The harsh buzz of your alarm clock sounds and you rub your eyes, still not quite ready to get up and face the day. As you force yourself from bed, you realize that you feel like crap. Maybe you’re just a little drowsy, maybe you have a headache, or perhaps you feel like you’ve been hit by a bright yellow bus loaded with 60 screaming schoolchildren.
Why do you feel so lethargic? Does everyone feel like this when they wake up?
It’s not as though you were out drinking last night. In fact, all you did was sit on the couch and watch TV, before later crawling into bed and surfing the internet on your iPad …
No problem, right?
Wrong. Oooooh so, so wrong.
I’m afraid you’ve fallen into the clutches of the digital hangover.
What is the digital hangover?
The digital hangover is that generalized weariness you feel after a night spent staring at the all too seductive glow of an LCD screen. It’s the result of sleep that is disturbed, both in duration and quality, as a result of lingering in the digital playground later than you should.
Luckily, just as with a real hangover, there are steps we can take to fight back. And for the next month, I’m going to wage a war against the digital hangover just like Johnny Appleseed waged war on the fallow, fruitless fields of the old frontier.
As I’ve documented before, sleep and I don’t always see eye to eye. Usually when I can’t sleep, I have no qualms about firing up my computer or tablet and playing around on the internet. I’ve come to believe that this has a negative effect on both my sleep and my productivity.
So, in an effort to battle the digital hangover, for the next 30 days — until September 12th — I’m going to shut down my electronics at midnight every day — no exceptions. The ban will run until 8am in the morning, assuring that at least a third of my day is free from the glare of the digital menace.
In practice, this means that I will turn off my computer and my tablet (note that I don’t have a TV here in Taiwan). I will, however, allow myself the use of my MP3 player, as I like to listen to music and Chinese lessons late at night. Also, I won’t power down my phone — a “dumb” model that also serves as my alarm clock — though I do solemnly vow not to play Beach Rally or Snakes Xenzia. I don’t make or receive many calls and texts, especially after midnight, so I don’t foresee the phone becoming a distraction.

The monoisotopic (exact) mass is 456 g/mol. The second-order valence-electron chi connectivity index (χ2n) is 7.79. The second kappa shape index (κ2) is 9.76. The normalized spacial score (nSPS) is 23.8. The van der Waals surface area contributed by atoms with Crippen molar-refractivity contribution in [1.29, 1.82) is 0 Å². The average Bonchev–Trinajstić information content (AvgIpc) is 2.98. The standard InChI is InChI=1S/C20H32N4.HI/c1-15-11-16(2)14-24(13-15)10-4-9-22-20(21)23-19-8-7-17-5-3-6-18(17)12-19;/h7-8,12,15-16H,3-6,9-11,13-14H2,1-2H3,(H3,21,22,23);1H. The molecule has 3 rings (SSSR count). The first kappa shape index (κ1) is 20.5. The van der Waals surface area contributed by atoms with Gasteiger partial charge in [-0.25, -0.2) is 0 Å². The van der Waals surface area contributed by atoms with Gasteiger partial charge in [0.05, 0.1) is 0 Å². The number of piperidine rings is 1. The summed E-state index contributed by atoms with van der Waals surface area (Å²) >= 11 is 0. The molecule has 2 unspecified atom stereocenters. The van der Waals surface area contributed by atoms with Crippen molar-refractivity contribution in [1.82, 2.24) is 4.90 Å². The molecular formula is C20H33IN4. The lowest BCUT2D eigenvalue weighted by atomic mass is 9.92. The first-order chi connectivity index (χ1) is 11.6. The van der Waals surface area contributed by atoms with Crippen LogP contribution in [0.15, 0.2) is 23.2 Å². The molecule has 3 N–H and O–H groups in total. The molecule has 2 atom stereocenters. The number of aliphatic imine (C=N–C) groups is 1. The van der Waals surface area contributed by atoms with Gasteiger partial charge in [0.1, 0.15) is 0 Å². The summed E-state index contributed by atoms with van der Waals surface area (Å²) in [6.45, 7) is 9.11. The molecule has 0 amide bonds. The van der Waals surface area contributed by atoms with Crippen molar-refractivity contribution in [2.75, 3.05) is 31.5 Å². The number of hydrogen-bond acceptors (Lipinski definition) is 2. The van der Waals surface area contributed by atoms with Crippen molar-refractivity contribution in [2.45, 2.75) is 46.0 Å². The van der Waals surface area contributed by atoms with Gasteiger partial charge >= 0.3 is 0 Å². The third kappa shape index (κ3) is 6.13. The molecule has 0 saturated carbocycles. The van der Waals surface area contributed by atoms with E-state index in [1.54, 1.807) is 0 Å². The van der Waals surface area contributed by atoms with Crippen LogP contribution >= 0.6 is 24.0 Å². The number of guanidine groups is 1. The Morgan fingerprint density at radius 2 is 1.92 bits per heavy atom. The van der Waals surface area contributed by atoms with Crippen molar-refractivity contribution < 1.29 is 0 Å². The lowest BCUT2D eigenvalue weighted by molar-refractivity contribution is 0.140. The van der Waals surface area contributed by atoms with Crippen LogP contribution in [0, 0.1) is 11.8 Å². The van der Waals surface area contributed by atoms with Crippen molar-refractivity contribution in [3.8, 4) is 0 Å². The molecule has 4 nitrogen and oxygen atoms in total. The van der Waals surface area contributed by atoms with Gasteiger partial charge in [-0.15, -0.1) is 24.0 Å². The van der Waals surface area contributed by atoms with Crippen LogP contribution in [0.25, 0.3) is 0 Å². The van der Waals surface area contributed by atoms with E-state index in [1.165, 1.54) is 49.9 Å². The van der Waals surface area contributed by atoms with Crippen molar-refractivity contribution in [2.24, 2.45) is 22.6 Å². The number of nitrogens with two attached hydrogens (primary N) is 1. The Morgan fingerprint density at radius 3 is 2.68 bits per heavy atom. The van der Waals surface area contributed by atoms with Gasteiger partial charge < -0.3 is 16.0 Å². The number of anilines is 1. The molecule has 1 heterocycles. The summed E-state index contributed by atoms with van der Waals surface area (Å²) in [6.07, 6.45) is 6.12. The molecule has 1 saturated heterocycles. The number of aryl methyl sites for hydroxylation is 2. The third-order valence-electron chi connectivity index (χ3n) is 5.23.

I considered a few other exceptions, but ultimately I opted against including them as I’d rather not provide myself with excuses for breaking the digital curfew. And so beginning tonight, I will record any instances in which I break my own rules and include that information in my report at the end of the month.
Though a full analysis of the benefits will have to wait until after the experiment, I’ll share my expectations with you.
I anticipate three major benefits in particular:
- I will sleep better
We all want better, more restful sleep — myself included. I believe not having any digital distractions to keep me awake will help me sleep better. If that’s the only benefit I derive from having a hard cutoff time for electronics, I’ll see it as a resounding victory.
- I will make better use of my night hours
If I still can’t sleep, I won’t just lie in bed and stare up at my ceiling. Instead I will use this time to study Chinese, to read paperbacks (instead of reading on my tablet, as I usually do), and to write longhand. And I’ll be able to do these things without feeling the urge to login to ESPN and see how NFL training camps are progressing.
- I will manage my digital time better
I have an awful tendency to put things off. Why write my weekly blog post on Tuesday afternoon when I can write it in the wee hours of Wednesday morning? Having a digital curfew should make me more conscious of how I spend my computer time, because once midnight comes the show is over.
How to follow along
How will this play out? Will I get the results I desire?
I’ll publish a full report on Wednesday, September 18th. I’ll also include short updates about my progress in my weekly newsletter, which goes out every Sunday.
So, you can sign up for the newsletter, you can check back in a month, or hell, you can even join me in the experiment if you’d like! I’d love to hear about your experiences with the digital hangover.
The choice is yours.